Posted by: LYF | November 16, 2011

Some soft skills

The Inception

Hard to pull off but very effective.  The goal is to slip an idea into another person’s mind unnoticed.  For example, if you’re on a project that will be wrapping up soon, start talking about the more difficult parts with your manager.  Then ask for feedback on a piece of the project where you know you performed well.  Two things will happen.  One, the high degree of difficulty will be placed in your manager’s mind and two your manager will remember the high quality of your work.  The end result being a good performance review.  This may seem like a crude example, but inceptioning people is a very important skill to have.

I started reading Thinking, Fast and Slow yesterday and learned that this process is actually called “Priming.”

Tucking a compliment into a request

This is useful for when you want someone to do you a favour.  As you’re asking the favour be sure to give them a compliment.  “Hey, can you do this analysis in excel?  I know you’re really good with pivot tables and the last report you gave me was really well received.”  This works surprisingly well.

Hand on the shoulder technique

If you want to increase the likelihood of someone doing something for you, put your hand on their shoulder when you ask.  It puts you in a more powerful position.

Dress better when you don’t know what you’re talking about

A friend of mine told me a story about someone he knew who worked in medical sales.  During his first week this person bought a new Mercedes (which he couldn’t afford) because it gave people the impression that he was knowledgeable.  We have to “sell” everyday.  Dressing well helps you sell yourself.  And when you don’t know what you’re talking about, it can give you that extra ounce of credibility when you need it.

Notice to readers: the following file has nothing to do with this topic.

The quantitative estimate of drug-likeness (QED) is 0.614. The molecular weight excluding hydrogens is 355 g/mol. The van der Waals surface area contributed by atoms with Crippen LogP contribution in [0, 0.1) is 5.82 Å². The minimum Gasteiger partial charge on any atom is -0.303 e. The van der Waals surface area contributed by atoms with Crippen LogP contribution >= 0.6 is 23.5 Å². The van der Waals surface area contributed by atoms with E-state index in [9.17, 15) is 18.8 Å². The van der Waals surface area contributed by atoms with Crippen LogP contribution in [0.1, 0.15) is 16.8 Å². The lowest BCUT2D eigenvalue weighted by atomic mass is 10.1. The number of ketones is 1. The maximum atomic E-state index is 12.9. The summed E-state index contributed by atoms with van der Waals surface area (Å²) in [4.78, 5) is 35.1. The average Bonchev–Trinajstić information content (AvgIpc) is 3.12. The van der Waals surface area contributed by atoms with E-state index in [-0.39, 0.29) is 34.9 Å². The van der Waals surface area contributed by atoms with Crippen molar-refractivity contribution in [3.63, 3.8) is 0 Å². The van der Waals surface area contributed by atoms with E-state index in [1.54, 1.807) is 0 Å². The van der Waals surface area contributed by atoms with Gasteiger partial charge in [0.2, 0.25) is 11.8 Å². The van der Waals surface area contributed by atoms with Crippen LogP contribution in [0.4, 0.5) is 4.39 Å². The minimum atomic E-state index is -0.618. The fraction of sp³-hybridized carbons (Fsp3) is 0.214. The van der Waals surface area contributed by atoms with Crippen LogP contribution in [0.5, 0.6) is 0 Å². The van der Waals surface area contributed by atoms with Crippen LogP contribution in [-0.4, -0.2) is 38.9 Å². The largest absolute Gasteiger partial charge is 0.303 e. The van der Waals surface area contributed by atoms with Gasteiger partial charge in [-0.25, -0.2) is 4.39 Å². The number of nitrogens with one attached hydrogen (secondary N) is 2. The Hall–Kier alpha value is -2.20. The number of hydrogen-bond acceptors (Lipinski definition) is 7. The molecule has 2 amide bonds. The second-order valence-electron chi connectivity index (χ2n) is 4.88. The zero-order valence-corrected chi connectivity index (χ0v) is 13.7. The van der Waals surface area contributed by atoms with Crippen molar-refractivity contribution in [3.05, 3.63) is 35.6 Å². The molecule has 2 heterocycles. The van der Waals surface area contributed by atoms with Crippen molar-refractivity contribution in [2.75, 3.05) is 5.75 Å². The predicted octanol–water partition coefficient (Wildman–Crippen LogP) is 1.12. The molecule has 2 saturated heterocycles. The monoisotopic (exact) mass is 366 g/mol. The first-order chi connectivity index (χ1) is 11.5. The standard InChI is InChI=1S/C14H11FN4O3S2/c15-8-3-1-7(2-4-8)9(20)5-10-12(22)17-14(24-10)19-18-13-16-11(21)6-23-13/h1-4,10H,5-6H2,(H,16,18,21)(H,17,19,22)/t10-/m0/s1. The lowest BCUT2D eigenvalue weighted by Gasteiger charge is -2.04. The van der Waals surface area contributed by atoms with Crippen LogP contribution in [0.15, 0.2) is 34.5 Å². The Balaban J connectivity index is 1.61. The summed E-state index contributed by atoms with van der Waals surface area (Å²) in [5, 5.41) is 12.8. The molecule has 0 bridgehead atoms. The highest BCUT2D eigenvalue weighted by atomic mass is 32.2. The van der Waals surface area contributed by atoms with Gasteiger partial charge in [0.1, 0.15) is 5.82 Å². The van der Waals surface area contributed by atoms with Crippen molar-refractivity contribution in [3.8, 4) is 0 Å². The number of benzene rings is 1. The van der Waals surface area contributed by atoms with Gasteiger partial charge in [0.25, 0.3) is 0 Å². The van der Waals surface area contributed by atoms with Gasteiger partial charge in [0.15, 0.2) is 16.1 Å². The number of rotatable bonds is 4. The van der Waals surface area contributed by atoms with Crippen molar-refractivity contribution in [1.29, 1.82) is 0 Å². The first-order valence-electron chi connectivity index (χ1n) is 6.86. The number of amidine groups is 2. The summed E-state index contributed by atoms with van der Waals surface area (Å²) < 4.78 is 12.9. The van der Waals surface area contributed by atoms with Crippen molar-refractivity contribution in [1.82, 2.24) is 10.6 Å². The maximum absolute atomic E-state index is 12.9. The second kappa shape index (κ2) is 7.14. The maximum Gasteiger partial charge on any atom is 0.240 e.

Shit sandwhich for constructive feedback

Tell the person something positive they did, followed by constructive feedback and finally sandwiched with another positive.  The first positive gets the person receptive to your feedback and the last one keeps them happy – making them more likely to retain what you’ve said.

Horizontal push-back

Passing off work to someone at your level.

Don’t email people bad news if you can avoid it

People sometimes use email as a way to record conversations.  If you have screwed something up, or promised something that you can’t deliver, share that information in person.  It won’t prevent someone from sending an email describing how you screwed up, but it will put you in a better position to defend yourself going forward.


  1. A lot of people can see through some of the patronizing treatment. I can see a shit sandwich coming every time. The shoulder touch and other awkward, pandering physical contact is always weird, usually garnering the opposite effect than desired.

    The compliment in a request does work pretty well on just about anyone, and is so simple. The inception/priming also works well too, but isn’t quite as simple.

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